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Native American tribes living near the oceans, like coastal cultures all over the world, have many stories about dolphins and porpoises helping people by carrying them to shore in rough waters or driving away menacing sharks. In some California Indian legends, dolphins are said to have been transformed from humans, and serve as special protectors of the tribe. (Some tribes forbid the eating of dolphin meat for this reason; others, like the Chumash, believe that dolphins intentionally sacrifice themselves to hunters in order to feed the people, and hold special Dolphin Dances in their honor.) And in South America, Amazon River dolphins (also known as "pink dolphins" or "boto dolphins") are regarded with fear and awe by some indigenous tribes, who believe the dolphins to be powerful shapeshifting sorcerers that may seduce women or drive men insane.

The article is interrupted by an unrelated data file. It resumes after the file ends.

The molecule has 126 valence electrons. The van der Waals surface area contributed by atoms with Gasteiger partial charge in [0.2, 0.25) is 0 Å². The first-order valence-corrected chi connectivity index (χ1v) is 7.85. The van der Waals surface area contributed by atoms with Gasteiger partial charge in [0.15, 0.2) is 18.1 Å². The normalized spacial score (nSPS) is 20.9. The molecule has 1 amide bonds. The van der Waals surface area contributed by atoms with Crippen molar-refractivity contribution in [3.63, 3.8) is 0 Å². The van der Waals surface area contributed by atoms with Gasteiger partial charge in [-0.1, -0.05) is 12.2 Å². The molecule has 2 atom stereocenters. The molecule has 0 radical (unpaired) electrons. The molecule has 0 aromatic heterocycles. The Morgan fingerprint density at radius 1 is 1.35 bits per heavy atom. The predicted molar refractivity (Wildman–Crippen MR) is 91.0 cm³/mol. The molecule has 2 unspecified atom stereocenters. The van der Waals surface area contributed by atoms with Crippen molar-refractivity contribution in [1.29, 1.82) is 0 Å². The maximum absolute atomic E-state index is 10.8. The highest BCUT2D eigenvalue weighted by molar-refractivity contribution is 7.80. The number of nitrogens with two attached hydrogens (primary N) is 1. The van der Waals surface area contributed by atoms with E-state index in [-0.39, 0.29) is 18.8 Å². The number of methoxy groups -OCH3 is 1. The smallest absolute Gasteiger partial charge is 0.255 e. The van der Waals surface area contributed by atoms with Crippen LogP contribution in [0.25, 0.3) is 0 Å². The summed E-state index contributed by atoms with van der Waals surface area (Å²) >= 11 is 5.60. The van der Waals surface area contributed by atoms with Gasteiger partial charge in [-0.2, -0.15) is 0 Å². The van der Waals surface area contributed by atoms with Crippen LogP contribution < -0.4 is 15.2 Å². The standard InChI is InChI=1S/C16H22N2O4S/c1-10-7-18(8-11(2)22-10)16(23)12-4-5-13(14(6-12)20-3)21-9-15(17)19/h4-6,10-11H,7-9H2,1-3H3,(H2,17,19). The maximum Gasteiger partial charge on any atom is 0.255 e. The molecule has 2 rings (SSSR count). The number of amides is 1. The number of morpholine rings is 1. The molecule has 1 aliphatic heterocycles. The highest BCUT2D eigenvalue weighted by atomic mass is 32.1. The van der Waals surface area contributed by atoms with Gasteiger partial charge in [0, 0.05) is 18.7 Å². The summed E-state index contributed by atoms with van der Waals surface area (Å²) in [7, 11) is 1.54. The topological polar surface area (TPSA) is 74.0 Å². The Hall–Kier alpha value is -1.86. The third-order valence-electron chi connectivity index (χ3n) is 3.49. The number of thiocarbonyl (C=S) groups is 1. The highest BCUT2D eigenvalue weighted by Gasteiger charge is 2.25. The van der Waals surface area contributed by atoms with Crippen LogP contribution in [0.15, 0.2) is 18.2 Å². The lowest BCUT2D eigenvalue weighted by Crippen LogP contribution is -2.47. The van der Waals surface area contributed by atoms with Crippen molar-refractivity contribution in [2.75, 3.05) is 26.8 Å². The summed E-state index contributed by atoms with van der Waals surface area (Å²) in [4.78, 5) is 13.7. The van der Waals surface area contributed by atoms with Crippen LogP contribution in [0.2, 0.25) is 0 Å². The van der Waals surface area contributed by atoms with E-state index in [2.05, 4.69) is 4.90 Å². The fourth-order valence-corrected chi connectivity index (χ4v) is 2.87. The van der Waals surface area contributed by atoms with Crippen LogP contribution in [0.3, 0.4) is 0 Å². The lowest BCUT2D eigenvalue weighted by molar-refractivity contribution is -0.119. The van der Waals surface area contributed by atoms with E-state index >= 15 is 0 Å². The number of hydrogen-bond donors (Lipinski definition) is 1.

A self-taught Haida artist born in Prince Rupert, BC in 1961, Eric is a member of the Masset Band from the Haida Gwaii Nation. His crest is the Eagle and his family clan is the Frog. While Eric has always been exposed to Haida art, he only started creating prints and paintings on a regular basis since 2002. Eric cites Bill Reid and Robert Davidson as his primary influences, and most of his pieces reflect classic Haida design. Eric’s goal as an artist is to “continue to be a small part of the revival and continuity of our peoples’ traditions.” Eric’s work include a 7-feet Eagle’s painting on fibre glass for the Eagles in the City Project for BC Lions Children’s charity. He also has two limited edition prints currently displayed in the US Embassy: Ethan & Isaiah (twin salmons in honor of his twin nephews) and Eagle (shown in the photo above).